The credit or payment you receive from selling excess solar generation to the electricity grid.

Is a solar buyback plan right for me?

Solar buyback plans are not suitable for every homeowner with solar. Consider the following to determine the best option for you.

Solar energy value

The export value determines how much you earn for surplus solar energy. Higher export rates mean more credits or payments, but the value of your contribution goes beyond the export rate.

"Solar owners provide more services than just the energy. Inverters, batteries or any other pieces of the system provide voltage control, peak load management, frequency regulation and a number of services that utilities typically pay for," Constantine said. "As a solar owner, you're now contributing to these services. It's important not to settle for rock-bottom wholesale prices, which benefit utilities more than you."

Solar buyback plan details

Not all plans are created equal. Details and restrictions will vary by provider. Some providers allow unlimited credits with no cap or expiration date, while others have an expiration date. Rates for exports also differ. Some providers pay retail wholesale prices while others have a set rate.

Consider your energy usage to find the best plan. If you would rather have more flexibility with credit usage, choose a plan that doesn't have expiration dates. If you're a night-time energy user, a plan with free nights may be preferable. Review the fine print details to fully understand each plan's benefits for a well-informed choice.

Solar panel and electric bill costs

One of the main incentives for installing solar panels on your home is cutting electricity bill costs. Solar is an expensive investment. The export rate should fairly pay for your contributions to the grid and lower your energy bills to maximize return.

Constantine said, "Solar panels are good for at least 20 to 25 years. You know how much your system will produce and you're getting a certain amount of money for the energy. The buyback program should at least compensate for what it costs you to buy and produce solar."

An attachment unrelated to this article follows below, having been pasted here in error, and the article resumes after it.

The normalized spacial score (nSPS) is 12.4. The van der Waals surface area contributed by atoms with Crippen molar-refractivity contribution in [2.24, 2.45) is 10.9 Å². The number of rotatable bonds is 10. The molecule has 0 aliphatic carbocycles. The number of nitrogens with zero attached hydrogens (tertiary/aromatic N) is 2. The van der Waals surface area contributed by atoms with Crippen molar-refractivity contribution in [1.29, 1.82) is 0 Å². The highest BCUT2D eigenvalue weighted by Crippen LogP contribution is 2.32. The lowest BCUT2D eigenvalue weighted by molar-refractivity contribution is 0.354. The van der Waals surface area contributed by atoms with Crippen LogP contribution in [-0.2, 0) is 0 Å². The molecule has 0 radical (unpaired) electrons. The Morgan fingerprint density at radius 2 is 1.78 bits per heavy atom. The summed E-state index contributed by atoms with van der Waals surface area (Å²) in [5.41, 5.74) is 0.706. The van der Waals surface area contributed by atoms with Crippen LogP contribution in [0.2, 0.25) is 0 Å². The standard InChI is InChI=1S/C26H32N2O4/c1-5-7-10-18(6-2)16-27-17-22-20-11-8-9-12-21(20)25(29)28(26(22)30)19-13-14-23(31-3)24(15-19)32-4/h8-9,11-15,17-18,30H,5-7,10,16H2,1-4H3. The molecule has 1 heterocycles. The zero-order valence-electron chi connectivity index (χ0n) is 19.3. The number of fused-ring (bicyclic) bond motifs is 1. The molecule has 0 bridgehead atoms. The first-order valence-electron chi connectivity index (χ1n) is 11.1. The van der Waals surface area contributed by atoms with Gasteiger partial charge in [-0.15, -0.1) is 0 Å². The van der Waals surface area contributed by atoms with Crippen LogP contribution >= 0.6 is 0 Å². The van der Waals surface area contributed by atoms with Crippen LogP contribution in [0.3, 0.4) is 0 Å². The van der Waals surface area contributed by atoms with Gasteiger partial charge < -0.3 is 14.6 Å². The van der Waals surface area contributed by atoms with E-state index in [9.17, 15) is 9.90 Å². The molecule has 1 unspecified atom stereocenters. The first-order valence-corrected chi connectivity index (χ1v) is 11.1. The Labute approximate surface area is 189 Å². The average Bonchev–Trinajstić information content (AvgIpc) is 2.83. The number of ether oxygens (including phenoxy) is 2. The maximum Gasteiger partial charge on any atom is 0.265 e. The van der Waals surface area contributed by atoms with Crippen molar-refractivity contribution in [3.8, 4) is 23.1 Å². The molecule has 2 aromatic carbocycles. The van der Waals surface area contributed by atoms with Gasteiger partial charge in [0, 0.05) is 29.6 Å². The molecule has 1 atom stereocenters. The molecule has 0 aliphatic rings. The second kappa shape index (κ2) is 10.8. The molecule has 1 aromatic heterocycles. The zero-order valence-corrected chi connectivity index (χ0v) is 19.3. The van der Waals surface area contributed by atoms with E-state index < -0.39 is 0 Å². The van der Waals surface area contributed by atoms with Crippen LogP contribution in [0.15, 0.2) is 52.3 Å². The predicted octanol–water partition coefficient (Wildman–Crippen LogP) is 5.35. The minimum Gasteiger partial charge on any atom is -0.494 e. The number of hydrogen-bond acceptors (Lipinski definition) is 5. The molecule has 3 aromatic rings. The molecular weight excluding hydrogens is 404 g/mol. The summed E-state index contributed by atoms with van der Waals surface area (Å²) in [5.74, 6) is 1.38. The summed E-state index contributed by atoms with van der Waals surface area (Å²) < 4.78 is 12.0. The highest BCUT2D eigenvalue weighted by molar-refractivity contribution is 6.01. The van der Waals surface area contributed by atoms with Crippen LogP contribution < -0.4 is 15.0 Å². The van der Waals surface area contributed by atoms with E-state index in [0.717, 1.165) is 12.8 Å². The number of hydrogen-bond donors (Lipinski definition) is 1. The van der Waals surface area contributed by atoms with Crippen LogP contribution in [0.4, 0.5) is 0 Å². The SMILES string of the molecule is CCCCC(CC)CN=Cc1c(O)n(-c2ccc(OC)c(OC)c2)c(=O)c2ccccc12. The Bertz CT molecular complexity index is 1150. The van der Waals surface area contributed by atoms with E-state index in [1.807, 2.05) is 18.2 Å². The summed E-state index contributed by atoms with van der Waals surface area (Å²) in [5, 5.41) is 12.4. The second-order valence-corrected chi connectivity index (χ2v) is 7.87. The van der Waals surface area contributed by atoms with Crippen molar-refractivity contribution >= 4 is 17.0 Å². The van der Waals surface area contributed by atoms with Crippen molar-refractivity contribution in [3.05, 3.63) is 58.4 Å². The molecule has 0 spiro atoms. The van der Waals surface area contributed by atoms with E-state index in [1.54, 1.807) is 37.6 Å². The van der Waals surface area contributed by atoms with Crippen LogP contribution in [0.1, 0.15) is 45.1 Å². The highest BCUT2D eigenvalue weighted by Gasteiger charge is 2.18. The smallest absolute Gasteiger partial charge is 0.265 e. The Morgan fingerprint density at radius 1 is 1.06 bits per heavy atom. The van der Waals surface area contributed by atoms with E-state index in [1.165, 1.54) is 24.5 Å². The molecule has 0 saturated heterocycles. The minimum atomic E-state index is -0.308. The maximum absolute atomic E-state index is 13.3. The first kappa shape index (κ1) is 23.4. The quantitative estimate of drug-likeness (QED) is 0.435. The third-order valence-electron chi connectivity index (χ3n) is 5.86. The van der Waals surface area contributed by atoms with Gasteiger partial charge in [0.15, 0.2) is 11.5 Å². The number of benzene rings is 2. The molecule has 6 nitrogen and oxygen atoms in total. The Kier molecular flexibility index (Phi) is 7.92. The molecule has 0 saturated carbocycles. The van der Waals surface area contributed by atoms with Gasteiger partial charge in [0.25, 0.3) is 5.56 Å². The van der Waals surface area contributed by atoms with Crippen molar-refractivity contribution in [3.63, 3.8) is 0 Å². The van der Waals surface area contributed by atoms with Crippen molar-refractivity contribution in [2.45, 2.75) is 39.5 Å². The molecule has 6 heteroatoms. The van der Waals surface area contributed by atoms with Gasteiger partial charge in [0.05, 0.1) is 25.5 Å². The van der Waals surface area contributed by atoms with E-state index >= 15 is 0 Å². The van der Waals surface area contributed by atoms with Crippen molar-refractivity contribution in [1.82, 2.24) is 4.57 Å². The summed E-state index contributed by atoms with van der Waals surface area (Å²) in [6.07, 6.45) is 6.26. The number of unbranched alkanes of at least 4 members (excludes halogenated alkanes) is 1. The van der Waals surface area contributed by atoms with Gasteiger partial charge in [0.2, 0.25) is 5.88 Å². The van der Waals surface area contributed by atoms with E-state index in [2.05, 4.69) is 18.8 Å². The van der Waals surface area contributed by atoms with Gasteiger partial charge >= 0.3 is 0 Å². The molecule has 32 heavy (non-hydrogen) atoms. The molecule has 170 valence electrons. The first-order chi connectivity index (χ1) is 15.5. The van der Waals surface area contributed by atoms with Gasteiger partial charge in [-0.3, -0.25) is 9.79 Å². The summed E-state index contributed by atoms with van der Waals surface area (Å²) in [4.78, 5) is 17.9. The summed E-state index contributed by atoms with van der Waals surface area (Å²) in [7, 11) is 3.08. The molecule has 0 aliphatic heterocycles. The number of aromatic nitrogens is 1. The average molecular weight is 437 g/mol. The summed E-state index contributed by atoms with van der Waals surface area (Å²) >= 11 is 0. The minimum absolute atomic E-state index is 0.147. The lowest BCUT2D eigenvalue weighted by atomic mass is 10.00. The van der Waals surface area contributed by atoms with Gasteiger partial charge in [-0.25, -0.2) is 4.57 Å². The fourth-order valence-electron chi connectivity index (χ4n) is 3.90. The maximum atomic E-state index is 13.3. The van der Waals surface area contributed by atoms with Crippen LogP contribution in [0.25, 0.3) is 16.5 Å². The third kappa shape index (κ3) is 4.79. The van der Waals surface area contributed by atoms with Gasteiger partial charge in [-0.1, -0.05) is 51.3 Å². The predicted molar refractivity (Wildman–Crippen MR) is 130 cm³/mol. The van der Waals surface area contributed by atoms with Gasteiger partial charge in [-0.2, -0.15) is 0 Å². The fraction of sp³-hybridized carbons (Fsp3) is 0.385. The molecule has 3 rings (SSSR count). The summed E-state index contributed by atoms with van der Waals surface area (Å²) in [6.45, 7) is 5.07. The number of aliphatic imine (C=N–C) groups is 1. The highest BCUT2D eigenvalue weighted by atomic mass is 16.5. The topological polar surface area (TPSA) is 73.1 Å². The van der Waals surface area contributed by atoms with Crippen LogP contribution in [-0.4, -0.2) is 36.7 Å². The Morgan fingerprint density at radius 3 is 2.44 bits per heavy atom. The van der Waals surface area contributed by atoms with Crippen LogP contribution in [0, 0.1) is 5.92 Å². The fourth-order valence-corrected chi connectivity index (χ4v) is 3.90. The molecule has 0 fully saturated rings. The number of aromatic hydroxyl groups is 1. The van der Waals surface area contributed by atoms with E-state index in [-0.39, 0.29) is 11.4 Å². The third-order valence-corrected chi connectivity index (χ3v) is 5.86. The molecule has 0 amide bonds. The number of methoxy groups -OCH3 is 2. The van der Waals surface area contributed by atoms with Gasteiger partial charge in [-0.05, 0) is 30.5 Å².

Electricity usage

Solar buyback plans are not worth it for every solar owner, depending on how much energy you use. Traditional energy plans may be more cost-effective for high energy usage and solar battery owners.

"If they're like me and know they can absorb all of the solar energy, and use it in a battery or an electric vehicle, traditional energy rates might be more cost-effective. The reason you look at a buyback is if you have a big roof, and there are times of the year when you lose a lot of energy so you want your solar system to be able to meet that. But there are other times of the year or the day when that's too much capacity," Constantine said.

"If you don't use all the energy, solar buyback plans are an easy way to sell it back. If you're not an electric vehicle owner or don't have batteries, and the pricing of a traditional plan is better, go with a traditional plan."

Sustainability contributions

By providing clean energy to the grid, you support clean energy initiatives in Texas to reduce the amount of fossil fuels used for electricity generation. Contributing to a more sustainable environment has more emotional than financial value.

"There's an individual consideration. A belief that you're doing something for the climate and resilience in the clean grid of the future. You can't really monetize how good you feel about doing something for the planet," Constantine said.